Measuring Health Care Use Outcomes from a Community Development Initiative

A Community Development Program and Reduction in High-Cost Health Care Use
Deena J. Chisolm, Claire Jones, Elisabeth D. Root, Millie Dolce, and Kelly J. Kelleher
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Community development has the potential to mitigate neighborhood conditions that undermine residents’ health and create the environment needed for children to lead healthy lives. One community development initiative, Healthy Neighborhoods Healthy Families (HNHF), a multiagency collaboration between Nationwide Children’s Hospital and local, community-based organizations, focuses on enhancing the health and well-being of families in south-side neighborhoods in Columbus, Ohio. Researchers from multiple disciplines collaborated to investigate whether the Healthy Homes program of HNHF, which is aimed at neighborhood revitalization in an area with high vacancy rates, may have also contributed to the health of children residing in the community. They conducted a quasi-experimental study to evaluate differences in health care use by children in the HNHF program neighborhood relative to local comparison neighborhoods.

The researchers used propensity score modeling to identify two comparison neighborhoods with similar baseline characteristics as the target neighborhood so they could measure the program’s impact on people living in the HNHF neighborhood. The measures used to select the comparison neighborhoods included neighborhood-level data on demographics, crime, housing instability, neighborhood housing variables, racial segregation, and pollution.

The researchers then used administrative data for 61,727 Medicaid-eligible children who lived in the three neighborhoods during the preintervention study period (August 2008 to July 2010) or postintervention study period (August 2015 to July 2017). The researchers sought to assess the HNHF program’s impact on health care use by measuring the number of emergency department visits, probability of inpatient hospital admission, and length of stay.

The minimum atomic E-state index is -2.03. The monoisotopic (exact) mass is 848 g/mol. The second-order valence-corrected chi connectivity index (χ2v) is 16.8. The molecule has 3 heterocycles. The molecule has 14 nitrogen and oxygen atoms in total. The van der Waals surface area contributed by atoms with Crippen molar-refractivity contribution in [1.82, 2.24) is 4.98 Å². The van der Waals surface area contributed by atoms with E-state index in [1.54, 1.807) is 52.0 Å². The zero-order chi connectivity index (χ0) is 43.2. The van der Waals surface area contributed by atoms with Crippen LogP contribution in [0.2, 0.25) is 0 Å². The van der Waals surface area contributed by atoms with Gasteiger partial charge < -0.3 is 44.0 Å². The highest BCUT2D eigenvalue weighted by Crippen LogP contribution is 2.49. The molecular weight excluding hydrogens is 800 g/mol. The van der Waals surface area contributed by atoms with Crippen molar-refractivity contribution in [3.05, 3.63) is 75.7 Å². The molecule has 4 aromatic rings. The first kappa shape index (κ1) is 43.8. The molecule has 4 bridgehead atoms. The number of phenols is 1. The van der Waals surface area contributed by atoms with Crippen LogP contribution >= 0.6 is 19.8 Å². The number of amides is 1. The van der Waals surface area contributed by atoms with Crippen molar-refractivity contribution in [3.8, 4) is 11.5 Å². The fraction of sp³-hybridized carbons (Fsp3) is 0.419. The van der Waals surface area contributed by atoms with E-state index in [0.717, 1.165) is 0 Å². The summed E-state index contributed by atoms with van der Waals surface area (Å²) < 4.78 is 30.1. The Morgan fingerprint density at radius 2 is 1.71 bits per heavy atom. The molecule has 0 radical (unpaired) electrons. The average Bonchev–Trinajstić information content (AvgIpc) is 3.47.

Finally, the researchers applied a difference-in-differences statistical methodology to determine whether changes in children’s health care use in the HNHF neighborhood differed from changes in the comparison neighborhoods. They compared pre- and postintervention trends in the HNHF neighborhood to trends in the two comparison neighborhoods both pooled and separately. Although the analysis revealed some decreases in health care use for children in the HNHF neighborhoods compared with the comparison neighborhoods, most of these results were not statistically significant.

Key findings

  • There were no statistically significant differences between the intervention and pooled comparison neighborhoods over time for any of the outcomes.
  • Ad hoc analyses found small significant differences in emergency department visits and admission in one of the two comparison neighborhoods.

Although the key findings from this study were inconclusive, the researchers noted several important lessons that confirm existing knowledge about the challenges of evaluating community development initiatives:

  • It is feasible to conduct midimplementation evaluative research based on observational data.
  • The researchers found it was unrealistic to expect changes in health care use when reducing health care use was not a primary goal of the program. Researches also noted that 10 years may not be long enough to see those effects, especially as many effects of adverse childhood experiences don’t become evident until adulthood.
  • Because neighborhoods have unique features, it is challenging to compare one neighborhood to another. More examples and best practices are needed to conduct this type of place-based comparison study.
  • Unlike randomized controlled trials, real-world studies on multifaceted interventions cannot control for every factor, as there may be multiple driving forces. However, the researchers point out that “randomized trials do not reflect the real world [and so] there is a place for both.”
  • Neighborhood-level outcome studies require multidisciplinary teams, scientific rigor, and patience.

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